Jay Beagle had been driving his motor home through Rocky Mountains, disconnected from the world around him, when his cell phone suddenly began to chime. He had been on the outskirts of civilization for the better part of the past week, trekking up and down the western edge of Alberta with his wife and 1-year-old son, until the beeping of a handful of missed calls and messages drew him back to reality.
Beagle’s agent, Wade Arnott, had been trying to reach him, and Beagle surmised only that it had to be good news. Once he checked those messages, he learned that it was — that the Washington Capitals had extended a contract offer that was to Beagle’s liking. Thus, he pulled the motor home into the town of Canmore, found a kiosk with Internet service and a fax machine, reviewed and signed the contract and shipped it off, cementing a return to the only organization he has ever known.
“I was obviously thrilled,” Beagle said Monday afternoon, speaking on a conference call from the mountains hours after the Capitals announced he signed a three-year, $5.25 million contract. “I didn’t really hide it that I wanted to come back.”
The Capitals, too, were eager to have Beagle back, especially after the 29-year-old set career highs last season with 10 goals and 10 assists and won 63.8 percent of his faceoffs in the playoffs, the highest mark of any player. A natural center, the versatile Beagle filled multiple roles for Washington, fitting in at one point at midseason as the top-line right wing.
General manager Brian MacLellan had basically lumped Beagle in with the Capitals’ restricted free agents once the season ended, understanding that the mutual interest should simplify negotiations.
That’s also likely why Beagle planned his jaunt for this time of the summer, even though the free-agent signing period is scheduled to begin on Wednesday. To him, it was just a matter of time before a deal was reached.
“I had kind of left it in my agent’s hands and told him [to handle it],” Beagle said. “When we had talked after everything was kind of said and done, he said, ‘So, if we do end up going to free agency, where’s your No. 1 place? Where do you want to go?’ I said Washington. It was never really out of my mind that I wasn’t going to be able to come back.”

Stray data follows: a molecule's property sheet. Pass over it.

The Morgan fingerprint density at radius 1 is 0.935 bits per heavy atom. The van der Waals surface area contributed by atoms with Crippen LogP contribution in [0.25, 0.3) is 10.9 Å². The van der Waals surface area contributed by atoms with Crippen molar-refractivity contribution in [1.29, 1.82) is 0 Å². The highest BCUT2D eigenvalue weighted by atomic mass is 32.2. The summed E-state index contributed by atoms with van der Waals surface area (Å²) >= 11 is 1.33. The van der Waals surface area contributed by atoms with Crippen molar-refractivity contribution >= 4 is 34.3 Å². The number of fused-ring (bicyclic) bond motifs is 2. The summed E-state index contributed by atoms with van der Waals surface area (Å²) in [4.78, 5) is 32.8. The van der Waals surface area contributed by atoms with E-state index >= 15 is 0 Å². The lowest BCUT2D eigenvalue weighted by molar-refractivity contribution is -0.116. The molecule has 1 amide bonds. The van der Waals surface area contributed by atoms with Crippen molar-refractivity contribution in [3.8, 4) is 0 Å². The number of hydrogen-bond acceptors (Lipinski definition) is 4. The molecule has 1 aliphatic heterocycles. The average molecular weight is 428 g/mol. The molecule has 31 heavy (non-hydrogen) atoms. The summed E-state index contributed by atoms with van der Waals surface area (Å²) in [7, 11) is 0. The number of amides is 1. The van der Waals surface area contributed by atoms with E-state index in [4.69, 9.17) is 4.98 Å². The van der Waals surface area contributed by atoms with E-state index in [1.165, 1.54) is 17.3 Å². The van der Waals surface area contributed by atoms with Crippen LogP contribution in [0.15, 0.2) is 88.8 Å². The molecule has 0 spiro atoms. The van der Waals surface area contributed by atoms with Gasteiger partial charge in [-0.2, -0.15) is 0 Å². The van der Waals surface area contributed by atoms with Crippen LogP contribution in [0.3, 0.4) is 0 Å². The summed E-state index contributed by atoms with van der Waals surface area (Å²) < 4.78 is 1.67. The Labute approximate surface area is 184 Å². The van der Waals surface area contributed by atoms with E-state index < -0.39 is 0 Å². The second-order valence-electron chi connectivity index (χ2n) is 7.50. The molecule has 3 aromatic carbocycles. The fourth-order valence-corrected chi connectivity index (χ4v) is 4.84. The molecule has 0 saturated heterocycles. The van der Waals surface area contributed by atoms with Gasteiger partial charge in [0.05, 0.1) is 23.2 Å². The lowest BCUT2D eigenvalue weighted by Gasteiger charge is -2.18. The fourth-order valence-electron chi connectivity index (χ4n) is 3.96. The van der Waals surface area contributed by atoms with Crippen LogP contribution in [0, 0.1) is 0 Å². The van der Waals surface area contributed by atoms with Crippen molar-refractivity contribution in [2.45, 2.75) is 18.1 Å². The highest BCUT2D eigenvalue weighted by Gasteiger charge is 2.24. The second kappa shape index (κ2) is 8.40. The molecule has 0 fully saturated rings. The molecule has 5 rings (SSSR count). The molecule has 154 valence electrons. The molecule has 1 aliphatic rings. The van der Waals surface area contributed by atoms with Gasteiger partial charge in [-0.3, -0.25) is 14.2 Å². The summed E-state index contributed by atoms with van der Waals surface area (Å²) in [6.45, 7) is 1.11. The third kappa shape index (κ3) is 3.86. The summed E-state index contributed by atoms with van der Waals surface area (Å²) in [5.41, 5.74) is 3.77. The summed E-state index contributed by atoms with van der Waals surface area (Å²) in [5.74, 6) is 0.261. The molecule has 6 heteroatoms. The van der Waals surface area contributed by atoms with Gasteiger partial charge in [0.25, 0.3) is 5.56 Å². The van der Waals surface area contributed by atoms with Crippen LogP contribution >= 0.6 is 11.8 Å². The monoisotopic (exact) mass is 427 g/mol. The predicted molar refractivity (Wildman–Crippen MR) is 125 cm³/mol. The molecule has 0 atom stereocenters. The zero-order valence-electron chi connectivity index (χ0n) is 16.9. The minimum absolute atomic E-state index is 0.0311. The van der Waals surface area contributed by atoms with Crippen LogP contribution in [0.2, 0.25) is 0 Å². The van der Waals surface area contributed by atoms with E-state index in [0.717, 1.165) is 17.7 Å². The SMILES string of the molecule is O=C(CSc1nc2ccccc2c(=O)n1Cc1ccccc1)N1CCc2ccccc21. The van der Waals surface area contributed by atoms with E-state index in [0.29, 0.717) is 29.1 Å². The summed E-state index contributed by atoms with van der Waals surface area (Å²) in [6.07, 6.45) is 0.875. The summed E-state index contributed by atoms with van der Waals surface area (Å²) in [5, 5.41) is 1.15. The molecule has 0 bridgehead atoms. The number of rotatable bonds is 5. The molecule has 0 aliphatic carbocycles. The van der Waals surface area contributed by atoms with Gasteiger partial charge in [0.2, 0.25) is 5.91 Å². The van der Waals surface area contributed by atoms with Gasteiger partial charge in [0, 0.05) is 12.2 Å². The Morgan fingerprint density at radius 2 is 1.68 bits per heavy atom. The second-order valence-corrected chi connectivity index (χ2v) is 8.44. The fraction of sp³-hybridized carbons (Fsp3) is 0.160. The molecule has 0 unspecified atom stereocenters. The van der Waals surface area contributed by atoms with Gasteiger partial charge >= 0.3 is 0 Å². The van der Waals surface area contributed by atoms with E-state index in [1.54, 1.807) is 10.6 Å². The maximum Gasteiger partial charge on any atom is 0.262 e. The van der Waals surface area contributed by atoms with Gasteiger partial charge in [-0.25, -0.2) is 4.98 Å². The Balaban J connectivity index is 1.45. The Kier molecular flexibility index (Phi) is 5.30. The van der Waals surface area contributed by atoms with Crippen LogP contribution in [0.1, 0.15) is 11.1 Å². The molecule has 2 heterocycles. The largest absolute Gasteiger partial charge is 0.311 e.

Beagle made $900,000 this past season, but will nearly double that this year, earning a $300,000 bonus on top of a $1.45 million base salary. He’ll make $1.75 million in each of the following two seasons; Beagle said that his only charge to Arnott was to negotiate the longest deal possible.
The security was important. Beagle turned professional after two years at Alaska-Anchorage and toiled in the minor leagues for four seasons before splitting time between the Capitals and the Hershey Bears in 2010-11. He hasn’t returned to the minors since.
“We are pleased to re-sign Jay to a new three-year contract,” MacLellan said in a statement. “Jay is a hard-working player who plays multiple positions and is an excellent face-off man and penalty killer. Jay has improved steadily since joining our organization and has always brought his game to a different level in the playoffs.”
MacLellan has said that he projects Beagle to fit in as the Capitals’ fourth-line center, but Beagle feels differently. His goal, he said, is to establish himself as the team’s third-line center, filling a gritty role anchoring the checking line, but also believes it’s natural to want to develop into a more complete player.
With the new contract, he believes he can.
“It’s a pretty good feeling when you are able to come back to the spot that you love to play and want to be at,” Beagle said. “Obviously, I was so excited when I got that call, finally, from Wade that he had reached a deal.”